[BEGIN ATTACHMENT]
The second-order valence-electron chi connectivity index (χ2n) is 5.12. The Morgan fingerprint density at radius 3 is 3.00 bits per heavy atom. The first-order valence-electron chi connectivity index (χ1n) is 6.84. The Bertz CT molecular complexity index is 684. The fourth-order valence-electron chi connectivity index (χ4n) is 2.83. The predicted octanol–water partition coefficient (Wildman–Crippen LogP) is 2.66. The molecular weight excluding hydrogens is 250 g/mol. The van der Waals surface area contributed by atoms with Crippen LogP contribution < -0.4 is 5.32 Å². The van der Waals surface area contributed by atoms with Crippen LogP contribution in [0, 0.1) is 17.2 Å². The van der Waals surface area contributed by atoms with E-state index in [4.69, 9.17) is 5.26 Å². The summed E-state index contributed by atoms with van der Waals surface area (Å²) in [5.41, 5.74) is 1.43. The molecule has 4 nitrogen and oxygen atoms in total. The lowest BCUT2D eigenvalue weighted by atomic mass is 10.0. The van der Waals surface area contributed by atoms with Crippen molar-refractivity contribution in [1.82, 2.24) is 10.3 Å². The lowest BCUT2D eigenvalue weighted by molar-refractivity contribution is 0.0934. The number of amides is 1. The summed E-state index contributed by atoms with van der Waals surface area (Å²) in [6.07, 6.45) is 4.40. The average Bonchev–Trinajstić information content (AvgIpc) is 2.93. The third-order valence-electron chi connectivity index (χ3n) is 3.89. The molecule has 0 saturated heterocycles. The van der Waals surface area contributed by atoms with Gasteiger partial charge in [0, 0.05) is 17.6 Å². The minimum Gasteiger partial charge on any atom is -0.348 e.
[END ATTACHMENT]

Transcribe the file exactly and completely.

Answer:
The second-order valence-electron chi connectivity index (χ2n) is 5.12. The Morgan fingerprint density at radius 3 is 3.00 bits per heavy atom. The first-order valence-electron chi connectivity index (χ1n) is 6.84. The Bertz CT molecular complexity index is 684. The fourth-order valence-electron chi connectivity index (χ4n) is 2.83. The predicted octanol–water partition coefficient (Wildman–Crippen LogP) is 2.66. The molecular weight excluding hydrogens is 250 g/mol. The van der Waals surface area contributed by atoms with Crippen LogP contribution < -0.4 is 5.32 Å². The van der Waals surface area contributed by atoms with Crippen LogP contribution in [0, 0.1) is 17.2 Å². The van der Waals surface area contributed by atoms with E-state index in [4.69, 9.17) is 5.26 Å². The summed E-state index contributed by atoms with van der Waals surface area (Å²) in [5.41, 5.74) is 1.43. The molecule has 4 nitrogen and oxygen atoms in total. The lowest BCUT2D eigenvalue weighted by atomic mass is 10.0. The van der Waals surface area contributed by atoms with Crippen molar-refractivity contribution in [1.82, 2.24) is 10.3 Å². The lowest BCUT2D eigenvalue weighted by molar-refractivity contribution is 0.0934. The number of amides is 1. The summed E-state index contributed by atoms with van der Waals surface area (Å²) in [6.07, 6.45) is 4.40. The average Bonchev–Trinajstić information content (AvgIpc) is 2.93. The third-order valence-electron chi connectivity index (χ3n) is 3.89. The molecule has 0 saturated heterocycles. The van der Waals surface area contributed by atoms with Gasteiger partial charge in [0, 0.05) is 17.6 Å². The minimum Gasteiger partial charge on any atom is -0.348 e.